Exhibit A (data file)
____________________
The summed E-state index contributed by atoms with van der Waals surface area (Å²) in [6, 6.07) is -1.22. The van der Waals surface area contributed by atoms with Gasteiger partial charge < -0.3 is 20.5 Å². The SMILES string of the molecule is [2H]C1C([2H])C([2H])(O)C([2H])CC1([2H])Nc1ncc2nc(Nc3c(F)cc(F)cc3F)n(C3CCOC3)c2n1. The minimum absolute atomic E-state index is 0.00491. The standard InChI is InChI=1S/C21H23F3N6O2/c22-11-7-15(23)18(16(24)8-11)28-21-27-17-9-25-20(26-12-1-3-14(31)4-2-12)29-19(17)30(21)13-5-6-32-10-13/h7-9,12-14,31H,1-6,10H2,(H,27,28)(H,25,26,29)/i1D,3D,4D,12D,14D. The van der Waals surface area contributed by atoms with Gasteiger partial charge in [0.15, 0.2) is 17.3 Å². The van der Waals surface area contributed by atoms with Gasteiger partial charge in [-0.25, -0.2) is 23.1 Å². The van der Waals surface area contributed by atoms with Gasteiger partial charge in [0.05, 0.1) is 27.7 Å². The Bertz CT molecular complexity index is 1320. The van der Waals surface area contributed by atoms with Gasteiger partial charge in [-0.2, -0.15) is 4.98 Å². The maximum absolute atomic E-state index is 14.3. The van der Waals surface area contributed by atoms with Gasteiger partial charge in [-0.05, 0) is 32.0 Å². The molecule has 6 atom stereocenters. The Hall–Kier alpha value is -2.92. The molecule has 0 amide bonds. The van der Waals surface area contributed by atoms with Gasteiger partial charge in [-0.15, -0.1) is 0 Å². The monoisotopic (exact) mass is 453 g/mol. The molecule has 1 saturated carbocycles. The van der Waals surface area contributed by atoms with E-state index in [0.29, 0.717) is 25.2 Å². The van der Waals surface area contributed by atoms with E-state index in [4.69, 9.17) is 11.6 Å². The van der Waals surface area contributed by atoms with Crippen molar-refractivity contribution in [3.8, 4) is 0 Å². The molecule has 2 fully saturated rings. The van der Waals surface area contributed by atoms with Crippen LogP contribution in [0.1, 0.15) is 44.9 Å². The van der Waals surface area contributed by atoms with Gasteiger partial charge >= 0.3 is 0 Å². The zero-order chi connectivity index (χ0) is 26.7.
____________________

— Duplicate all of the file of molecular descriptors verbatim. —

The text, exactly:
The summed E-state index contributed by atoms with van der Waals surface area (Å²) in [6, 6.07) is -1.22. The van der Waals surface area contributed by atoms with Gasteiger partial charge < -0.3 is 20.5 Å². The SMILES string of the molecule is [2H]C1C([2H])C([2H])(O)C([2H])CC1([2H])Nc1ncc2nc(Nc3c(F)cc(F)cc3F)n(C3CCOC3)c2n1. The minimum absolute atomic E-state index is 0.00491. The standard InChI is InChI=1S/C21H23F3N6O2/c22-11-7-15(23)18(16(24)8-11)28-21-27-17-9-25-20(26-12-1-3-14(31)4-2-12)29-19(17)30(21)13-5-6-32-10-13/h7-9,12-14,31H,1-6,10H2,(H,27,28)(H,25,26,29)/i1D,3D,4D,12D,14D. The van der Waals surface area contributed by atoms with Gasteiger partial charge in [0.15, 0.2) is 17.3 Å². The van der Waals surface area contributed by atoms with Gasteiger partial charge in [-0.25, -0.2) is 23.1 Å². The van der Waals surface area contributed by atoms with Gasteiger partial charge in [0.05, 0.1) is 27.7 Å². The Bertz CT molecular complexity index is 1320. The van der Waals surface area contributed by atoms with Gasteiger partial charge in [-0.2, -0.15) is 4.98 Å². The maximum absolute atomic E-state index is 14.3. The van der Waals surface area contributed by atoms with Gasteiger partial charge in [-0.05, 0) is 32.0 Å². The molecule has 6 atom stereocenters. The Hall–Kier alpha value is -2.92. The molecule has 0 amide bonds. The van der Waals surface area contributed by atoms with Gasteiger partial charge in [-0.15, -0.1) is 0 Å². The monoisotopic (exact) mass is 453 g/mol. The molecule has 1 saturated carbocycles. The van der Waals surface area contributed by atoms with E-state index in [0.29, 0.717) is 25.2 Å². The van der Waals surface area contributed by atoms with E-state index in [4.69, 9.17) is 11.6 Å². The van der Waals surface area contributed by atoms with Crippen molar-refractivity contribution in [3.8, 4) is 0 Å². The molecule has 2 fully saturated rings. The van der Waals surface area contributed by atoms with Crippen LogP contribution in [0.1, 0.15) is 44.9 Å². The van der Waals surface area contributed by atoms with Gasteiger partial charge >= 0.3 is 0 Å². The zero-order chi connectivity index (χ0) is 26.7.